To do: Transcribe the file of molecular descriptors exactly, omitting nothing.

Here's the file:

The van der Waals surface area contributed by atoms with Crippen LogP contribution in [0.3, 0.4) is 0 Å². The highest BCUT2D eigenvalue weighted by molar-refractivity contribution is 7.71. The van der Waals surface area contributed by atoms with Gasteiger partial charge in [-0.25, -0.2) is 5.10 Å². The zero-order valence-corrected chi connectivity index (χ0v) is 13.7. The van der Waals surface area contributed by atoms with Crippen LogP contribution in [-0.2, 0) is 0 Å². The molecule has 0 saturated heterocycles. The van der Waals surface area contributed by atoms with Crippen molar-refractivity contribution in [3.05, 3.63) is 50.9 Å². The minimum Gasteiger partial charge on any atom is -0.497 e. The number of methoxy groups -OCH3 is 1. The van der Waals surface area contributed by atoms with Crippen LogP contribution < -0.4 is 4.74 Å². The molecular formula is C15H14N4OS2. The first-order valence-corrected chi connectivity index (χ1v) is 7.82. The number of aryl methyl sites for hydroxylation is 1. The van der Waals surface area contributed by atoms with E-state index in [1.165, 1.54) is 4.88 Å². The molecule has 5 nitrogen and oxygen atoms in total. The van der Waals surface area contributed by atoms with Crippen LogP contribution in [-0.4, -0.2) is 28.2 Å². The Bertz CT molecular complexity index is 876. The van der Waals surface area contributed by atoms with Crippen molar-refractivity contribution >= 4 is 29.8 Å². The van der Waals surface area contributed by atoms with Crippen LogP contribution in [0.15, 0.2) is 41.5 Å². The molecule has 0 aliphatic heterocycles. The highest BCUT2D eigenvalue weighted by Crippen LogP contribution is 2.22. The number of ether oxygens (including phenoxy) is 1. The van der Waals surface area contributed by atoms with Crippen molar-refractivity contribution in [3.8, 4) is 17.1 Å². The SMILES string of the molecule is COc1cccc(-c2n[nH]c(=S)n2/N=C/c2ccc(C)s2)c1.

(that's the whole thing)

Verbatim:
The van der Waals surface area contributed by atoms with Crippen LogP contribution in [0.3, 0.4) is 0 Å². The highest BCUT2D eigenvalue weighted by molar-refractivity contribution is 7.71. The van der Waals surface area contributed by atoms with Gasteiger partial charge in [-0.25, -0.2) is 5.10 Å². The zero-order valence-corrected chi connectivity index (χ0v) is 13.7. The van der Waals surface area contributed by atoms with Crippen LogP contribution in [-0.2, 0) is 0 Å². The molecule has 0 saturated heterocycles. The van der Waals surface area contributed by atoms with Crippen molar-refractivity contribution in [3.05, 3.63) is 50.9 Å². The minimum Gasteiger partial charge on any atom is -0.497 e. The number of methoxy groups -OCH3 is 1. The van der Waals surface area contributed by atoms with Crippen LogP contribution < -0.4 is 4.74 Å². The molecular formula is C15H14N4OS2. The first-order valence-corrected chi connectivity index (χ1v) is 7.82. The number of aryl methyl sites for hydroxylation is 1. The van der Waals surface area contributed by atoms with E-state index in [1.165, 1.54) is 4.88 Å². The molecule has 5 nitrogen and oxygen atoms in total. The van der Waals surface area contributed by atoms with Crippen LogP contribution in [-0.4, -0.2) is 28.2 Å². The Bertz CT molecular complexity index is 876. The van der Waals surface area contributed by atoms with Crippen molar-refractivity contribution >= 4 is 29.8 Å². The van der Waals surface area contributed by atoms with Crippen LogP contribution in [0.15, 0.2) is 41.5 Å². The molecule has 0 aliphatic heterocycles. The highest BCUT2D eigenvalue weighted by Crippen LogP contribution is 2.22. The number of ether oxygens (including phenoxy) is 1. The van der Waals surface area contributed by atoms with Crippen molar-refractivity contribution in [3.8, 4) is 17.1 Å². The SMILES string of the molecule is COc1cccc(-c2n[nH]c(=S)n2/N=C/c2ccc(C)s2)c1.